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NVIDIA powers worlds fastest supercomputer: 200 petaflops

The US is once again home to the world's largest supercomputer, thanks to NVIDIA.

1 minute & 52 seconds read time

The US is home again to the world's fastest supercomputer, with Summit making its debut at the Oak Ridge National Laboratory in Oak Ridge, Tennessee. Summit is powered by NVIDIA technology, which is how it has become the best in the supercomputer business.

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Inside of Summit you'll find an insane 27,648 of NVIDIA's super-fast Volta Tensor Core GPUs that is capable of 200 petaflops of computing power. Considering that the current supercomputer champion is China's Sunway TaihuLight that now only pushes 93 petaflops, Summit has truly climbed new supercomputing heights.

On top of the 27,648 Volta Tensor Core GPUs there's also 9,216 CPUs that get crammed into 5,600 square feet of cabinet space that is about the size of two tennis courts. The systems combined have an approximate weight of a commercial jet, and considering the 200 petaflops of power, this is an amazing technical achievement. Summit is capable of 3 exaops of AI, where if every single human being on Earth did 1 calculation per second, it would take 15 years... but on Summit it will take a single second.

Summit was built for the US Department of Energy with the purpose of super-powering the work of the world's best scientists in high-energy physics, materials discovery, healthcare, and more. The US Department of Energy built the previous supercomputer, Titan, some 6 years ago and quickly became the world's fastest supercomputer.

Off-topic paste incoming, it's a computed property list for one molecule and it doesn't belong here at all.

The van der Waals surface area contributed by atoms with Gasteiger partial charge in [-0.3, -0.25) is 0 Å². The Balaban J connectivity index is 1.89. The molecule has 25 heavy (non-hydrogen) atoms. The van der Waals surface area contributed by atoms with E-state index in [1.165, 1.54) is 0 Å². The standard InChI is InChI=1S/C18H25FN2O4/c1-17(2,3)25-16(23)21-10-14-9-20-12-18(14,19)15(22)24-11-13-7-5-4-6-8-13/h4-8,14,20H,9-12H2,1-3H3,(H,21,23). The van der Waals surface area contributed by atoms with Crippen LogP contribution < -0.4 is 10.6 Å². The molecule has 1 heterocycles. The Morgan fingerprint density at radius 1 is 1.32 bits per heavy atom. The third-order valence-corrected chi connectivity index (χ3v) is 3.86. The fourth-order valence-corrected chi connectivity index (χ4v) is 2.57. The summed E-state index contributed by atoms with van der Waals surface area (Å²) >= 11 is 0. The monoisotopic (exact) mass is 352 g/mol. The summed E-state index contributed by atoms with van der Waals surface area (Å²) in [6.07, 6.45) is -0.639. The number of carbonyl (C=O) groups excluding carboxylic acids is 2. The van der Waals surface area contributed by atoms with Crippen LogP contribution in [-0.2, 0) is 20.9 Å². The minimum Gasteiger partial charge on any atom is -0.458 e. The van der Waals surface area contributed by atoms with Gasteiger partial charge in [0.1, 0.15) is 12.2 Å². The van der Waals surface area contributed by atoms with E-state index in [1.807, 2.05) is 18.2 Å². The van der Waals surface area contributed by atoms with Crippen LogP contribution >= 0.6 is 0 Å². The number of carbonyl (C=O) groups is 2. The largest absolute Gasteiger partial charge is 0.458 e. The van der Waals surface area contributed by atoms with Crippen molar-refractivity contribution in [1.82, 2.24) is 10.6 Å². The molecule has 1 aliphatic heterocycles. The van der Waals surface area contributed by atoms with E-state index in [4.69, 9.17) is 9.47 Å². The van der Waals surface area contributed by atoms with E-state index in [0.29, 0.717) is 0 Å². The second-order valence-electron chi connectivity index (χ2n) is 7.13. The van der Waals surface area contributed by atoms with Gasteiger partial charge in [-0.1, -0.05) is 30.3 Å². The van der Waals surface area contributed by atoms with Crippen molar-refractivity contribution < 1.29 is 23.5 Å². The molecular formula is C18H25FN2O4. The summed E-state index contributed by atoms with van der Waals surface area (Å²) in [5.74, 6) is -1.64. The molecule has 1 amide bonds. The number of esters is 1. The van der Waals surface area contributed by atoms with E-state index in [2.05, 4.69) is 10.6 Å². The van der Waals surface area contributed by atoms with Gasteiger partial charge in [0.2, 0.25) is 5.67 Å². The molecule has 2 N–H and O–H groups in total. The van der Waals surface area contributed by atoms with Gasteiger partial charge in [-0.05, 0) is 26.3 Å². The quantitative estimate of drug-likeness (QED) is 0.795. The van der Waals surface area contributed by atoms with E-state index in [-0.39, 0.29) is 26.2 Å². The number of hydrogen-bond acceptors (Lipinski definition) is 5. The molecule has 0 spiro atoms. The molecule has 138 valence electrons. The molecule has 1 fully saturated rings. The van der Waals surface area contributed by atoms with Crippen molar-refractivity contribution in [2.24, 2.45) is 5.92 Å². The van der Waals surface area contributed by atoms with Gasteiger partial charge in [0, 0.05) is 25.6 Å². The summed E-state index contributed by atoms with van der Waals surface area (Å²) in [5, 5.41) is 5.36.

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Some of the work done on Titan "reshaped supercomputing" where the team went back into the labs and designed Summit, which thanks to Volta Tensor Core GPUs has helped drive supercomputing to the next level. Summit has 10x the power of Titan, a huge achievement in the last 6 years since Titan's release.,

NVIDIA took to its blog where it said: "just as Titan inspired the world to accelerate simulations, Summit will inspire the world's scientists to harness AI to drive discovery hand in hand with simulation. The technology powering Summit is already speeding the work of scientists on everything from PCs to servers, workstations to sprawling cloud computing systems".

Summit will be put to work accelerating projects into cancer research, fusion energy, disease and addition, and more. Summit is being touted as the 'next giant leap for mankind' with NVIDIA adding: "Using techniques like machine learning and deep learning at a massive scale, scientists will achieve breakthroughs on Summit that will boost our economy, improve our healthcare and help deliver limitless energy. This could help save the planet, and that's why we need faster supercomputers"

NVIDIA continued: "And that's why the next great computing challenge has already been set: building the world's first exascale accelerated supercomputer. We're already racing to help get this done, so the scientists and researchers of the world can continue racing forward".


Anthony joined the TweakTown team in 2010 and has since reviewed 100s of graphics cards. Anthony is a long time PC enthusiast with a passion of hate for games built around consoles. FPS gaming since the pre-Quake days, where you were insulted if you used a mouse to aim, he has been addicted to gaming and hardware ever since. Working in IT retail for 10 years gave him great experience with custom-built PCs. His addiction to GPU tech is unwavering.

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